Engineered Nanoparticle (Eco)Toxicity: Towards Standardized Procedures for Hazard Identification

Denisa Cupi

    Research output: Book/ReportPh.D. thesis

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    In the past decade, the use of nanotechnology has led to a large variety of products in the market, and is projected to markedly increase in value in the years to come. The use of manufactured nanomaterials comprises various technological and economic benefits due to their novel physico-chemical characteristics. It is these unique physico-chemical properties that have raised concerns during the last decade regarding the potential risk nanomaterials pose towards human health and the environment. Similar to other chemicals, nanomaterials have to be tested and ranked in order to obtain information on hazard identification, which is an integrated part of risk assessment. The complex nature and behavior of nanomaterials in the different environmental compartments and test systems has made it difficult for the scientific community to conduct robust and reproducible tests, and consequently, for regulatory bodies to take action.
    Standard test guidelines developed for conventional soluble chemicals, have been used to test nanomaterials. Concerns have been raised whether these test systems are adequate for addressing particle properties under different testing conditions and assessing toxicological outcomes. In fact, various international organizations (e.g. Organisation for Economic Cooperation and Development and International Organization for Standardization) have recognized the need to amend and refine the current standard tests in relation to nanomaterials. Methodological considerations to standard testing for the purpose of testing engineered nanoparticles (ENPs) in aquatic system are a central theme in this thesis. The research presented herein has included acute tests with freshwater cladoceran Daphnia magna, genotoxicity tests with bacteria Salmonella typhimurium, as well as acellular and in vitro assays.
    An understanding of different physico-chemical properties and specific characteristics of various nanoparticles employed in this project has been attained by reviewing the literature in the field. Specific processes such as agglomeration in aquatic suspension, influence of environmental conditions on toxicity testing, dissolution, phototoxicity and inflammation were identified as important parameters and considered for further toxicity testing of Ag, ZnO, TiO2 and CeO2 ENPs; to investigate specific properties and improve test stability and reproducibility.
    The issue of agglomeration of ENPs in aqueous suspensions was investigated by attempting to prepare stable stock and test suspensions of various nanoparticles. A step-wise approach was presented to develop tailored dispersion protocols for (eco)toxicological testing of ENPs, based on the identification of critical issues and parameters for stock dispersion protocol development. This may serve as a basis for the development of a harmonized dispersion protocol for ENPs. Natural organic matter (NOM) and aging of suspensions prior to testing were employed in an attempt to stabilize aqueous suspensions of three different ENPs. While NOM helped in stabilizing ZnO ENPs suspensions, it caused agglomeration in TiO2 ENP stock suspensions and an underestimation of toxicity for Ag ENPs. Likewise, aging only aided in the stability of ZnO ENPs. It was concluded that NOM can mitigate or eliminate toxicity of Ag ENPs and is not recommended for use. The ratio of NOM to ENP proved to be important in stabilizing non-capped ENPs. Another attempt towards stable suspensions involved adjusting different standard testing parameters, such as the pH and ionic strength of the test media. It was found that point of zero charge measurements should be conducted prior to ecotoxicological studies. Testing media of very low ionic strength at a pH where the ENPs have the lowest agglomerate size should be employed. This will control agglomeration and increase the stability and reproducibility of the test results. For ENPs such as TiO2, toxicity of smaller agglomerates was significantly higher than larger agglomerates, highlighting the importance of size distribution in relation to toxicity. It was recognized that it is difficult to give general advice that is applicable for testing all nanomaterials, thus, a case-by-case evaluation should be conducted.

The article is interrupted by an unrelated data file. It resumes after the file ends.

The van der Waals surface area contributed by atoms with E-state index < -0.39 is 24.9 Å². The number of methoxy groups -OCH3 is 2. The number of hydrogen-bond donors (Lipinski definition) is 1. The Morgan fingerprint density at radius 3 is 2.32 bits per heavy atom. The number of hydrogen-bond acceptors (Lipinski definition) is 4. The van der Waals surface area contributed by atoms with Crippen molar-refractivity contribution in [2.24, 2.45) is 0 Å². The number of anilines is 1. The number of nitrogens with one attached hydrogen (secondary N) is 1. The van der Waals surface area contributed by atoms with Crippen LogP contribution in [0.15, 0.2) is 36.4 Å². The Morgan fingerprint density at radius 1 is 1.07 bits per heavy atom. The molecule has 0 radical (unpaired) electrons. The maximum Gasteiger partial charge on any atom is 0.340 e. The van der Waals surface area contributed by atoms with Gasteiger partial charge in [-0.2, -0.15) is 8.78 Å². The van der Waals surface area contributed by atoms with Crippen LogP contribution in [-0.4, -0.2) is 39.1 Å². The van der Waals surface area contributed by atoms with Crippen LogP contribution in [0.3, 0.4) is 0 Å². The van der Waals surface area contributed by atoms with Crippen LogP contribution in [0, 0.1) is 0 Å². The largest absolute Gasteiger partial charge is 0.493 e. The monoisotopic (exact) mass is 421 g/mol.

Another topic in this thesis was to evaluate the feasibility of current methods to screen and rank toxicity of ENPs in a high-throughput manner. Investigation of TiO2 phototoxicity using the umu assay revealed that UV light caused damage to the bacteria and that high ENP concentrations had a shading effect, which were categorized as confounding factors. Similarly, an attempt to measure inflammation response caused by CeO2 and TiO2 ENPs, revealed that the high surface area of ENPs has a high affinity and binding capacity for protein molecules/assay reagents. These artifacts questioned the feasibility of these assays for testing ENPs. The influence of test parameters and confounding factors/artifacts should be taken into account and investigated prior to undertaking nano-toxicological studies. These results indicate that test guidelines need to be revised and tailored according to ENP properties, as test conditions affect toxicity. The information presented in this thesis may help the scientific community and regulators better understand test design and outcomes of nano-(eco)toxicological studies, which in turn may lead to a stronger scientific basis for regulation of nanomaterials.
    Original languageEnglish
    Place of PublicationKgs. Lyngby
    PublisherTechnical University of Denmark, DTU Environment
    Number of pages71
    Publication statusPublished - 2015


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